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Rosemount Middle School students and staff make use of the school's new stationary bikes before, during and after school.

Students spin to win at RMS

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In the basement of Rosemount Middle School, in a room that once served only as a cluttered storage space for cross country ski equipment, a group of students is using the school's daily Irish Time to get their legs moving.

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Dressed in street clothes, the group pedals in time to an instructor on a flat-screen television. When she pops out of the saddle to sprint, they follow suit. They breathe hard. They break a sweat.

The students are taking advantage of the newest fitness facility at RMS< a collection of 15 stationary bikes added this school year.

The new fitness station has proved popular with students and teachers alike.

The collection of 15 stationary bikes is getting used before school, after school and during the day.

A construction project over the summer to remove asbestos from the room made way for the project. One of the school's phy ed teachers approached principal Mary Thompson to see if there was a better way to use the room.

"One of the phy ed teachers said, 'We're kind of moving toward a wellness (curriculum),'" Thompson said. "We want students to be active when they leave school."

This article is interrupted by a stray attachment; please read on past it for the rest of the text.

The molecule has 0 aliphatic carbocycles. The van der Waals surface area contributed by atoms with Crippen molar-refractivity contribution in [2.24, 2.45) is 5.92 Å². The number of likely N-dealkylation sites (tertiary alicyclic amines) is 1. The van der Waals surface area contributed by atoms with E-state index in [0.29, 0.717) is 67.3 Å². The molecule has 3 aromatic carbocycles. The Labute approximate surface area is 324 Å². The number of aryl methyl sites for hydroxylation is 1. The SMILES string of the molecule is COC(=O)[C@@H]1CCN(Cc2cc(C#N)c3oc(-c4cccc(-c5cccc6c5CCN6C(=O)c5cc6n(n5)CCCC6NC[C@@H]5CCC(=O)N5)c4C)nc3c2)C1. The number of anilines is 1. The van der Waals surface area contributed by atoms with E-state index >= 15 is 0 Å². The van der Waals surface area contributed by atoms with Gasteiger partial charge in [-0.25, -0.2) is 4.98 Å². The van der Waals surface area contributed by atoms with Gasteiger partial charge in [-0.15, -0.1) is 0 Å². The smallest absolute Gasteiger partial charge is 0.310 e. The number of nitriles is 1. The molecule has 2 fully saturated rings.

So, once the asbestos was out the room got a fresh coat of paint, a new ceiling and a collection of refurbished spin bikes. There is a television connected to an Apple TV so the stationary cyclists can follow a lesson, or spin their way through a virtual Grand Canyon.

It's a big change from what the room used to be.

"It looks like a brand new room," Thompson said.

The bikes are getting used, too. Phy ed teachers use the bikes as another fitness station along with a weight room and a handful of treadmills and elliptical machines. The school's triathlon club uses the bikes two or three times a week after school, and teachers and other staff members frequently come in before the school day to get a workout. Add in the pool and turn the hallways into a makeshift running track and the school could hold its own miniature triathlon.

The students who were in the room Tuesday morning had other options for their Irish Time period. They chose to sign up for the cycling class.

Thompson and her teachers like the new facility because it introduces students to an activity than can pursue outside of school to stay active.

The school got the refurbished bikes for 2/3 the cost of new equipment.

"It was kind of like a perfect storm," Thompson said. "It was a low-cost project that was affordable for us to do and the benefits way outweigh (the costs) for our students.

"Now we have another teaching station, and it's great."

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